Dr Iain Lindsey is a Associate Professor in Sport Policy and Development at Durham University, UK.
Iain’s research has primarily examined sport policy and development, especially youth sport policy in the UK and the use of sport for development in Africa. This research has mainly been undertaking in local and community contexts and has drawn on theories and methodologies from the fields of political science and international development. In doing so, particular issues that are of interest to Iain are governance and partnership working, evidence-based policy and sustainable development.
Iain has published widely in sport, development and politics journals and has co-authored books on Sport Policy in Britain and Localizing Global Sport Development.
Sport and the Sustainable Development Goals: Can there be policy coherence in African contexts?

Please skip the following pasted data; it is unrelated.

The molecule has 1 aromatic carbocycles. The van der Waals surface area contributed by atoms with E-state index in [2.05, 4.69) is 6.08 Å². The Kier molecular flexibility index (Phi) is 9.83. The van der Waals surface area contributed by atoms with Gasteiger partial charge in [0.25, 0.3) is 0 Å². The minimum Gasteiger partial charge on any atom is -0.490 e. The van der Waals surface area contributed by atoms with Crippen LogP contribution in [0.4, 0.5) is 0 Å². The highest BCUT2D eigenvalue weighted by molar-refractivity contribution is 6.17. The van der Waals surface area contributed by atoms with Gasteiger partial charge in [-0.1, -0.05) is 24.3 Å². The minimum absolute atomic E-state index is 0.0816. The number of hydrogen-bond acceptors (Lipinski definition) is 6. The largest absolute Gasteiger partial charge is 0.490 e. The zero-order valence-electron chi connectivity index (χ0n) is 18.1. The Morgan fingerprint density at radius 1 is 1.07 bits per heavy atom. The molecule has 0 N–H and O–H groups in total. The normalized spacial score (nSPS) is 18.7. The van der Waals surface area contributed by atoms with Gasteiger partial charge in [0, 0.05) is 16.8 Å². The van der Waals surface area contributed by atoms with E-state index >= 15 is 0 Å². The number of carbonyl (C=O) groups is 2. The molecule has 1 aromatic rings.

This paper will present a critical analysis of the positioning of sport as ‘an important enabler’ of the United Nations’ latest global development policy, the 2030 Agenda for Sustainable Development. In particular, it will examine the complex inter-relationships between sport and global Sustainable Development Goals (SDGs) that are particularly relevant in African contexts. This analysis will be underpinned by the concept of policy coherence which, as an SDG Target itself, draws attention to the potential for both synergies through which the contribution of sport to the SDGs can be enhanced as well as incoherencies related to sport that may detract from such outcomes. In developing its overarching arguments, the paper will focus on three examples, specifically: the common orientation of the Sport for Development and Peace ‘movement’ towards education-orientated objectives aligned with SDG 4; potential synergies between sport participation policies and the SDG 3 Target for reducing non-communicable diseases; and practices within professional football in relation to several migration-related SDG Targets. Each of the examples will be illuminated through reference to various policies, practices and issues evident within and across African countries and will, therefore, demonstrate the relevance of the SDGs across diverse sectors of the sport industry. As a result of the complexities identified across different contexts and SDGs, it will be argued that the pursuit of comprehensive policy coherence between sport, the SDGs and the wider 2030 Agenda for Sustainable Development is infeasible. Nevertheless, it will be argued that the concept of policy coherence should continue to be used by both African policy makers and researchers as a valuable lens by which factors that may enable and constrain various potential contributions of sport to a range of SDGs may be identified and considered.